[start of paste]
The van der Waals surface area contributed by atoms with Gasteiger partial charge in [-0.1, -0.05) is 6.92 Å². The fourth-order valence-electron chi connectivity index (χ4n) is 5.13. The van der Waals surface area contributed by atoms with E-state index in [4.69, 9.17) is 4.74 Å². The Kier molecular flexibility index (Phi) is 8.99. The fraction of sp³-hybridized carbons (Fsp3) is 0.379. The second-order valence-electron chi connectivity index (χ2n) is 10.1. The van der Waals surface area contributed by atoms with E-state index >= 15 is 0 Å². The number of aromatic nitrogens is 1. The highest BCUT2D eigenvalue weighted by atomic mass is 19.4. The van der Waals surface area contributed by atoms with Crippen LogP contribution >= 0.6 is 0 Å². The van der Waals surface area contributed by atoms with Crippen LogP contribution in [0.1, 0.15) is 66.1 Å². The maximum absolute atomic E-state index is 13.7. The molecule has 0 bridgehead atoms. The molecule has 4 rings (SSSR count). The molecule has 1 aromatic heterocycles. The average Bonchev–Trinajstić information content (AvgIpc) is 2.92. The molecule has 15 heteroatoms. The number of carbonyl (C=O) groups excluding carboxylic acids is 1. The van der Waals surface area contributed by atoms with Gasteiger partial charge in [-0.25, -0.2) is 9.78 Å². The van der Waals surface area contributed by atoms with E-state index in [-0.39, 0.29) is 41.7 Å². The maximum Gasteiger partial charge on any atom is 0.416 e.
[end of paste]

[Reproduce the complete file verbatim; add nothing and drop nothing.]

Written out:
The van der Waals surface area contributed by atoms with Gasteiger partial charge in [-0.1, -0.05) is 6.92 Å². The fourth-order valence-electron chi connectivity index (χ4n) is 5.13. The van der Waals surface area contributed by atoms with E-state index in [4.69, 9.17) is 4.74 Å². The Kier molecular flexibility index (Phi) is 8.99. The fraction of sp³-hybridized carbons (Fsp3) is 0.379. The second-order valence-electron chi connectivity index (χ2n) is 10.1. The van der Waals surface area contributed by atoms with E-state index >= 15 is 0 Å². The number of aromatic nitrogens is 1. The highest BCUT2D eigenvalue weighted by atomic mass is 19.4. The van der Waals surface area contributed by atoms with Crippen LogP contribution >= 0.6 is 0 Å². The van der Waals surface area contributed by atoms with Crippen LogP contribution in [0.1, 0.15) is 66.1 Å². The maximum absolute atomic E-state index is 13.7. The molecule has 0 bridgehead atoms. The molecule has 4 rings (SSSR count). The molecule has 1 aromatic heterocycles. The average Bonchev–Trinajstić information content (AvgIpc) is 2.92. The molecule has 15 heteroatoms. The number of carbonyl (C=O) groups excluding carboxylic acids is 1. The van der Waals surface area contributed by atoms with Gasteiger partial charge in [-0.25, -0.2) is 9.78 Å². The van der Waals surface area contributed by atoms with E-state index in [-0.39, 0.29) is 41.7 Å². The maximum Gasteiger partial charge on any atom is 0.416 e.